(d) whether it has conducted any study on the exclusion of nanny vans from the vehicle classes to which the aforesaid requirement is applicable, in order to require that nanny vans must operate in the mode of "one school child taking one seat"; if it has, of the study results; if not, the policies and measures to be introduced to ensure that nanny vans, carrying school children under the mode of three school children being counted as two passengers, shall comply with the requirements under section 73(1AA) of the Road Traffic (Construction and Maintenance of Vehicles) Regulations (Cap. 374 sub. leg. A) by installing seats which have high back rests, better fit children's body shape and are more effective in absorbing impact, so as to provide school children travelling on nanny vans with appropriate protection?


     The Transport Department (TD) has all along paid much attention to the operation of student service vehicles (SSVs), to ensure the safety of students during their journeys to and from schools.  To monitor the performance of SSVs, TD takes a proactive approach by sending staff to schools in various districts to conduct irregular spot checks on such vehicles to see if there is any violation of the passenger service licence (PSL), such as unauthorised adaptation, overloading or non-provision of escort on board. TD also liaises with the Police in co-ordinating inspection work.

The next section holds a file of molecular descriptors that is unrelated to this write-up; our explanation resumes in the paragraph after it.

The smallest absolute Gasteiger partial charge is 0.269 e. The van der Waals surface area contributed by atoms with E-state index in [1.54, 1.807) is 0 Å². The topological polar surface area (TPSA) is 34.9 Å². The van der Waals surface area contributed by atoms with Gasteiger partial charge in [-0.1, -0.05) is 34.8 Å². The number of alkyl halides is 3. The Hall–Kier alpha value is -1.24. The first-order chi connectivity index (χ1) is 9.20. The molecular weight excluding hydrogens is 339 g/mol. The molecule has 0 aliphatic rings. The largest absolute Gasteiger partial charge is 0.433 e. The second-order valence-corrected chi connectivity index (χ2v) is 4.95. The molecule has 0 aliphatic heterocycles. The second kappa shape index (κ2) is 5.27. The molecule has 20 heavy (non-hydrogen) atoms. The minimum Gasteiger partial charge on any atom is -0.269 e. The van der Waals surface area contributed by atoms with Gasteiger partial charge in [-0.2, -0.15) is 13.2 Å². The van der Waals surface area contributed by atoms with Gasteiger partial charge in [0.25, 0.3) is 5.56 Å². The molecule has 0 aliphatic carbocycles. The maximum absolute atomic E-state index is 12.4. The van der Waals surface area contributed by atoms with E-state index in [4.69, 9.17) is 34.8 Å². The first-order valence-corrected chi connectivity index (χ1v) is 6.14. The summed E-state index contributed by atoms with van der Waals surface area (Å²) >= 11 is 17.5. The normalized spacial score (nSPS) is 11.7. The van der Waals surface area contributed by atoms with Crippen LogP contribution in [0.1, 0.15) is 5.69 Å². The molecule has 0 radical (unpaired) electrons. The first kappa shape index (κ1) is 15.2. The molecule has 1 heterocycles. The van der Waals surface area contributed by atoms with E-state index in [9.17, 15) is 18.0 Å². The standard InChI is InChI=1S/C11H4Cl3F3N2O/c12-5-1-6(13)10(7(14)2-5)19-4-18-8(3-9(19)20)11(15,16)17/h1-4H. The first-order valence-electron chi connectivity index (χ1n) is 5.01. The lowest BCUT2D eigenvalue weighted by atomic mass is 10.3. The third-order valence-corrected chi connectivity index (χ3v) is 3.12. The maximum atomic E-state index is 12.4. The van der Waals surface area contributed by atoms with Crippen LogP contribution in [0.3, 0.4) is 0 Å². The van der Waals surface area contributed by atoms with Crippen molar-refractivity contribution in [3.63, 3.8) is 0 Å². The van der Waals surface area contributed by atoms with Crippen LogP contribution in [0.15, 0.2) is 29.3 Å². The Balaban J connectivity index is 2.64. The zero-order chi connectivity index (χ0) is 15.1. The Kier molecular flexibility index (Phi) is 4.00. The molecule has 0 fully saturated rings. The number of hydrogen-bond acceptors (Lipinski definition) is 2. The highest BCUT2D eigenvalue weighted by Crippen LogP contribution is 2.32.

Also, upon receipt of complaints, TD will, according to the particulars of the case concerned, send staff to carry out spot checks on site the operation and arrangement of the service.

     Under the above two circumstances, if it is found during inspection or investigation that the SSV concerned has breached the law or violated the PSL, TD will follow up on the case in accordance with the relevant legislation.

     In addition, regarding the operation of student service, TD has maintained close contact with the trade by holding regular meetings to convey safety messages.  Before the start of the school year, TD reminds all educational institutions and student service operators via letters, briefs and guidelines on the points to note when providing and using the service, including safety rules for students on board, advice for the driver and escort, the required vehicle facilities and service endorsements.  Such information is also uploaded onto the website of the Education Bureau for better publicity.

     My replies to the four parts of the question are as follows: